Africa

NEPAD and the pressing need to redefine its task

Ten years after NEPAD’s creation, no one seems to clearly say what exactly it has achieved so far. It is now high time the AU steps up its efforts in setting NEPAD’S mandate clear 

 Tesfalem Waldyes, Special to Addis Standard

When African Heads of State and governments come together for their twice-a-year rituals (one of it always in Addis Ababa, the headquarters of the African Union Commission – AUC) they bring in with them continental list of affairs for discussions: from regional cooperation to security – usually at presidential levels – to institutional initiatives by presidential advisors, diplomats and other high level delegates from around the world. The breakfasts, the lunches and dinners during such summits are not the usual meals – they are accompanies to the working presidents; and frequent side-line talks – formally round the table and informally over a cigarette and coffee in a corridor – between high level delegates are awash. In the past informal and side-line events like this have given birth to some exciting initiatives within the continent. A few of these initiatives have quickly disappeared while some have become success stories; still a few others have lingered around with no one able to define what exactly they are around for.  The New Partnership for Africa’s Development (NEPAD) is one to reckon in the last category. 

 A complicated birth and confusing ten years 

The birth of NEPAD is complicated. When it finally came off in Oct. 2001, countless negotiations, working papers and policy initiatives and documents such as the Omega Plan (NAI) have preceded it. Some of the ideas that eventually paved ways for the creation of NEPAD were first discussed in 1999 between two former presidents and one serving president: Thabo Mbeki of South Africa and Olusegun Obasanjo of Nigeria, and Abdelaziz Bouteflika of Algeria. Later on, shortly before it was created, NEPAD added two other decisive figures in to its list: former President of Senegal Abdoulaye Wade and Ethiopia’s late Prime Minister Meles Zenawi; the latter went on dominating the whole show for the last ten years, so much so that following a month long disappearance from the public’s view, his illness was formally announced by Macky Sall of Senegal during the 27th meeting of the NEPAD Heads of State and Government Orientation Committee (HSGOC) held in July 2012 in Addis Ababa.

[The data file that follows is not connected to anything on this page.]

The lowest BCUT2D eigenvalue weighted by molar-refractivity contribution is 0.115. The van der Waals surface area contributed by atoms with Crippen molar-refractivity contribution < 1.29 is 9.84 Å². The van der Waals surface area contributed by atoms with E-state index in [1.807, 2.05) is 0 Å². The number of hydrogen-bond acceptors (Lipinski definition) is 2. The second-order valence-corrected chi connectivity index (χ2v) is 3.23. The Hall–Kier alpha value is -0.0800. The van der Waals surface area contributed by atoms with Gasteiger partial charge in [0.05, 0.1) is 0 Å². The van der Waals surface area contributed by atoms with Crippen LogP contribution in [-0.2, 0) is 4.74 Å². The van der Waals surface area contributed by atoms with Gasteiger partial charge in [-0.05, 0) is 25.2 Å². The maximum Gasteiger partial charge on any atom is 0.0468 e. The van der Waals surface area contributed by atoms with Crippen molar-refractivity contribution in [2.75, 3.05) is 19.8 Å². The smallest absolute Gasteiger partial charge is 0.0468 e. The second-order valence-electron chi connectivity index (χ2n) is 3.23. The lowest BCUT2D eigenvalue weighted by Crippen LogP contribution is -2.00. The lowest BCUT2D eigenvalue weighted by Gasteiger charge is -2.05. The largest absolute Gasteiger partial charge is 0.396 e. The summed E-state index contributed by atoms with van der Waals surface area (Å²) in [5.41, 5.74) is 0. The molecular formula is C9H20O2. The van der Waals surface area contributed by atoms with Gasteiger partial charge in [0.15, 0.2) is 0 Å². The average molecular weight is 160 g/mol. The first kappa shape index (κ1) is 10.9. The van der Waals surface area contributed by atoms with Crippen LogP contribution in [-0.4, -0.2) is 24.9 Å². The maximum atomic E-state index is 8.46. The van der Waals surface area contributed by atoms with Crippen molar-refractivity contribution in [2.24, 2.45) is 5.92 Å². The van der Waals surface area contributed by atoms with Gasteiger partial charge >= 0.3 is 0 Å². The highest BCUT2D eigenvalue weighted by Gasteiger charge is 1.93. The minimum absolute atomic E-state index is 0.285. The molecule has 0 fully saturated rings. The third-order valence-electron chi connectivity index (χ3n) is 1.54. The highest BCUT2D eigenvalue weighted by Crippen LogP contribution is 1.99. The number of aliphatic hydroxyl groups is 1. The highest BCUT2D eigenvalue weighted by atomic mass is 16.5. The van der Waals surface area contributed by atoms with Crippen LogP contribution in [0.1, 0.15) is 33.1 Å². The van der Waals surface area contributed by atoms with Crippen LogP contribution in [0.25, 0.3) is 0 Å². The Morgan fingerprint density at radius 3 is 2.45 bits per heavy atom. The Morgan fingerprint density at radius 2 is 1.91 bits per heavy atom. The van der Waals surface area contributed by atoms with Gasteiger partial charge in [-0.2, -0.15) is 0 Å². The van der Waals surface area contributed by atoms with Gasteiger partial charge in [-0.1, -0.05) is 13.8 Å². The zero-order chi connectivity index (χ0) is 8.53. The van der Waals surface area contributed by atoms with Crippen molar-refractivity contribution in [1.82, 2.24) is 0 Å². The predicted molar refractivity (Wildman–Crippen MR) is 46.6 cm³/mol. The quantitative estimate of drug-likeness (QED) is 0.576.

AUC chairperson Nkosazana Dlamini-Zuma and CEO of NEPAD Ibrahim Mayaki discussing during the launching of a book published to showcase the ten years achievements of NEPAD.

Be that as it may, in the ten years of its existence, NEPAD is probably the only institution whose clear mandates are as elusive as the jobs it claims to have accomplished so far.

A document by the South African government defines NEPAD as “a holistic, integrated sustainable development initiative for the economic and social revival of Africa involving a constructive partnership between Africa and the developed world,” but widely accepted belief of the word itself is that it is a technical implementation arm of the African Union; something of a role it has assumed when its original task, which many believed was to facilitate the transition from the OAU to the AU and fill the obvious political hole created during the process, came to an inconclusive end following the creation of the AU. For some people the word is heavily associated with the five “big men” of Africa who were behind its birth.  Understandably these pundits think with the gradual retreat from active politics of these men, for one reason or another, NEPAD’s already unclear mandate has gotten cloudier. “A lot of people share the confusion of what NEPAD is,” says Makda Getachew, an Ethiopian born policy analyst currently working for an international organization, “there seems to be a lack of universal understanding of what exactly it is.”

“When it was established, there was no doubt that there was a great degree of confusion,” admits Dr Jakkie Cilliers, Executive Director of the Institute for Security Studies (ISS) in an exclusive interview with this magazine.

 Making NEPAD useful

NEPAD’s official website defines the initiative as “a vision and strategic framework for Africa’s renewal.” It is claimed that its strategic framework document, which is prepared by the five African countries, is a “blueprint” for Africa’s development in the 21st century.